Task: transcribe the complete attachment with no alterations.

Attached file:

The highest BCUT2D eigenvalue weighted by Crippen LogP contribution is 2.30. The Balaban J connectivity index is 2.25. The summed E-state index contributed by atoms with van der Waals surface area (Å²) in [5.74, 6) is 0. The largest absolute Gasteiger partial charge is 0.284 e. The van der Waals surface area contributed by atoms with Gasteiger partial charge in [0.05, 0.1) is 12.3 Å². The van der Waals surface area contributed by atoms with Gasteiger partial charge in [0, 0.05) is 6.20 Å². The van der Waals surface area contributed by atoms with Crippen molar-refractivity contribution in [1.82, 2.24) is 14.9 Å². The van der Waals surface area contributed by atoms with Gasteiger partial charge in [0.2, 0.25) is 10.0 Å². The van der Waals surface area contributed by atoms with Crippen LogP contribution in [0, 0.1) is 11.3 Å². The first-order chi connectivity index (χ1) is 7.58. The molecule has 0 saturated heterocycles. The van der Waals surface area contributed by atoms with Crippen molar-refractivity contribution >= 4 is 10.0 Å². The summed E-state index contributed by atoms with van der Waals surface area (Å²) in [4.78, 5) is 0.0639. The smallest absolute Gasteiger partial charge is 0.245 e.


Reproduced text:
The highest BCUT2D eigenvalue weighted by Crippen LogP contribution is 2.30. The Balaban J connectivity index is 2.25. The summed E-state index contributed by atoms with van der Waals surface area (Å²) in [5.74, 6) is 0. The largest absolute Gasteiger partial charge is 0.284 e. The van der Waals surface area contributed by atoms with Gasteiger partial charge in [0.05, 0.1) is 12.3 Å². The van der Waals surface area contributed by atoms with Gasteiger partial charge in [0, 0.05) is 6.20 Å². The van der Waals surface area contributed by atoms with Crippen molar-refractivity contribution in [1.82, 2.24) is 14.9 Å². The van der Waals surface area contributed by atoms with Gasteiger partial charge in [0.2, 0.25) is 10.0 Å². The van der Waals surface area contributed by atoms with Crippen LogP contribution in [0, 0.1) is 11.3 Å². The first-order chi connectivity index (χ1) is 7.58. The molecule has 0 saturated heterocycles. The van der Waals surface area contributed by atoms with Crippen molar-refractivity contribution >= 4 is 10.0 Å². The summed E-state index contributed by atoms with van der Waals surface area (Å²) in [4.78, 5) is 0.0639. The smallest absolute Gasteiger partial charge is 0.245 e.